From the official Cropsey website:
Growing up on Staten Island, filmmakers Joshua Zeman and Barbara Brancaccio had often heard the legend of ‘Cropsey.’ For the kids in their neighborhood, Cropsey was the escaped mental patient who lived in the old abandoned Willowbrook Mental Institution, who would come out late at night and snatch children off the streets. Sometimes Cropsey had a hook for a hand, other times he wielded a bloody axe, but it didn’t matter, Cropsey was always out there, lurking in the shadows, waiting to get them.This is one of those truly creepy cases where an urban legend turns out to be real, or in this case, becomes real. The documentary delves into the search for Jennifer Schwieger, which turns into an investigation into the cases of five missing girls. It also covers the history of Willowbrook Mental Institution. Some of the most spooky scenes are of the filmmakers venturing into the tunnels beneath the asylum just to see what they could see.* And finally, it reaches into the murky background of Andre Rand, the man who turned out to be the real Cropsey.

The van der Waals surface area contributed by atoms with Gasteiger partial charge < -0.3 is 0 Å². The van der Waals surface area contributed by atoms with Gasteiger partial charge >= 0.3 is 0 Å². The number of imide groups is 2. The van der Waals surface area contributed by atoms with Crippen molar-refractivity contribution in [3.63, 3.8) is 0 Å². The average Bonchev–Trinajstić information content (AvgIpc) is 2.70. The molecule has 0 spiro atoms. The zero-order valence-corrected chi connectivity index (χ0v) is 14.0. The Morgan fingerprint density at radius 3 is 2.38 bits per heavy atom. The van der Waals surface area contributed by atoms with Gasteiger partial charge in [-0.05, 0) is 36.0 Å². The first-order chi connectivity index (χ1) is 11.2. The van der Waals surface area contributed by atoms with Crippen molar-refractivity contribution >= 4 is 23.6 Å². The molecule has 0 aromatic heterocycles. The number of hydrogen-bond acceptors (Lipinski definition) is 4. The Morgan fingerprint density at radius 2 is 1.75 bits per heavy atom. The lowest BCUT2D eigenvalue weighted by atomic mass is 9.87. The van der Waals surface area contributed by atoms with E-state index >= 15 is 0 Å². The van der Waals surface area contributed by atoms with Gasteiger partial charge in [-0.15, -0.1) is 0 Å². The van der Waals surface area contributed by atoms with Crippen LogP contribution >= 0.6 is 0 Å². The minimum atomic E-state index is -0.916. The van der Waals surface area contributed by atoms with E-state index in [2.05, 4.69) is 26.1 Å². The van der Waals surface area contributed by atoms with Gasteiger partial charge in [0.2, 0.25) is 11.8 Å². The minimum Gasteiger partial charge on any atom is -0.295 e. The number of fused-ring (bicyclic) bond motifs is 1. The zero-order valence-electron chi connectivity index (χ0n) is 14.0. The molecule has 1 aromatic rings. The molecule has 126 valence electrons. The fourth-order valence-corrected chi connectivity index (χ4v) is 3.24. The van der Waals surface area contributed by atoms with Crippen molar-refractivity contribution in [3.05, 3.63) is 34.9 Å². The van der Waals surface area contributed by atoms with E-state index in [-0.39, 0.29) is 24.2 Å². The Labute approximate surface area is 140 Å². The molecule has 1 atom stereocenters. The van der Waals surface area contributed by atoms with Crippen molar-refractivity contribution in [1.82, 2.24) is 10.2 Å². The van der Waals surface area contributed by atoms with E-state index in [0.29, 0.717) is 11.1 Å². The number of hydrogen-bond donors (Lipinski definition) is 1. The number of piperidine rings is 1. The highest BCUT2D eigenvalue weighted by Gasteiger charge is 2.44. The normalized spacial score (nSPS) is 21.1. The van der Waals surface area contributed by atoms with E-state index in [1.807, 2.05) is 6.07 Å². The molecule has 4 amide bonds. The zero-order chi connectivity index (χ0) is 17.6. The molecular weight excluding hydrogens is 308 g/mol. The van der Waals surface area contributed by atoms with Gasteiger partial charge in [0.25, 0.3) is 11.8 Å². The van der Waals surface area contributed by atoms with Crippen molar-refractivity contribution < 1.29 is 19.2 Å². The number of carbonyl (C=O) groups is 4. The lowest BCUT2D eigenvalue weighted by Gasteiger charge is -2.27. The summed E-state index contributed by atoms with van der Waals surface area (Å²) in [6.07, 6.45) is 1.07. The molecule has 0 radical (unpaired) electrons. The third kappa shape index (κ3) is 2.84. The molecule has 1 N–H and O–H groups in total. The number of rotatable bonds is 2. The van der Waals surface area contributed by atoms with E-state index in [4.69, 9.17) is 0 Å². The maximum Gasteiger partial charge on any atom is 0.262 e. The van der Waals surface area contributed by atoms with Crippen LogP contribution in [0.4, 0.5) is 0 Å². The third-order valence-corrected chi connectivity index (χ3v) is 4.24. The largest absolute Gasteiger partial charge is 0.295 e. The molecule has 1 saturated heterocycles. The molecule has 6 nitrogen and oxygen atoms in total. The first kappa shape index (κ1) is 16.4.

Later as teenagers, the filmmakers assumed Cropsey was just an urban legend: a cautionary tale used to keep them out of those abandoned buildings and stop them from doing all those things that teenagers like to do. That all changed in the summer of 1987 when a 12-year-old girl with Down syndrome, named Jennifer Schweiger, disappeared from their community. That was the summer all the kids from Staten Island discovered that their urban legend was real.
Like just about everything these days, I saw it on Netflix. Should be a riveting 84 minutes for anyone interested in urban legends and/or true crime documentaries.
*My main thought when I saw this part was, "The idiots are unarmed. But I guess since they're showing the film, they must have gotten lucky and survived."